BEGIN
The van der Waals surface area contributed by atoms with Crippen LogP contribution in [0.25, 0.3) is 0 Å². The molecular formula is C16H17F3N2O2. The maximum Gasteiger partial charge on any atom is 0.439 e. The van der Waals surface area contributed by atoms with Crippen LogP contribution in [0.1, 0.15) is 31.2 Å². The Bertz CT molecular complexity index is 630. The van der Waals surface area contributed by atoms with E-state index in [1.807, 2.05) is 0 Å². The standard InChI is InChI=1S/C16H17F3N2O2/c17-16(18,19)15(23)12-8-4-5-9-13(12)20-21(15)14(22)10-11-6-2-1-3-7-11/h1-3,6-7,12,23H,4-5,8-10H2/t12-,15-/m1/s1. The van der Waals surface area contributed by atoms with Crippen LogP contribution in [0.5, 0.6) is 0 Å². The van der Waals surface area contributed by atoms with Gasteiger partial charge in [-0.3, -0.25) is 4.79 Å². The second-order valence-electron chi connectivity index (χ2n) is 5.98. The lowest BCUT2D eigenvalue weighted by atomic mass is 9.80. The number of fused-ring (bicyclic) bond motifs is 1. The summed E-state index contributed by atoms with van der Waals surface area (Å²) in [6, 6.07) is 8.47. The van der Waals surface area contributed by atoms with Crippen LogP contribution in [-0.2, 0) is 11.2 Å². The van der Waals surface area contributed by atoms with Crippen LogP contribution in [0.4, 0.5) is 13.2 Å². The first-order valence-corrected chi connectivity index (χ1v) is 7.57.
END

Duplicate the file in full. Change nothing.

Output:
The van der Waals surface area contributed by atoms with Crippen LogP contribution in [0.25, 0.3) is 0 Å². The molecular formula is C16H17F3N2O2. The maximum Gasteiger partial charge on any atom is 0.439 e. The van der Waals surface area contributed by atoms with Crippen LogP contribution in [0.1, 0.15) is 31.2 Å². The Bertz CT molecular complexity index is 630. The van der Waals surface area contributed by atoms with E-state index in [1.807, 2.05) is 0 Å². The standard InChI is InChI=1S/C16H17F3N2O2/c17-16(18,19)15(23)12-8-4-5-9-13(12)20-21(15)14(22)10-11-6-2-1-3-7-11/h1-3,6-7,12,23H,4-5,8-10H2/t12-,15-/m1/s1. The van der Waals surface area contributed by atoms with Crippen LogP contribution in [0.5, 0.6) is 0 Å². The van der Waals surface area contributed by atoms with Gasteiger partial charge in [-0.3, -0.25) is 4.79 Å². The second-order valence-electron chi connectivity index (χ2n) is 5.98. The lowest BCUT2D eigenvalue weighted by atomic mass is 9.80. The number of fused-ring (bicyclic) bond motifs is 1. The summed E-state index contributed by atoms with van der Waals surface area (Å²) in [6, 6.07) is 8.47. The van der Waals surface area contributed by atoms with Crippen LogP contribution in [-0.2, 0) is 11.2 Å². The van der Waals surface area contributed by atoms with Crippen LogP contribution in [0.4, 0.5) is 13.2 Å². The first-order valence-corrected chi connectivity index (χ1v) is 7.57.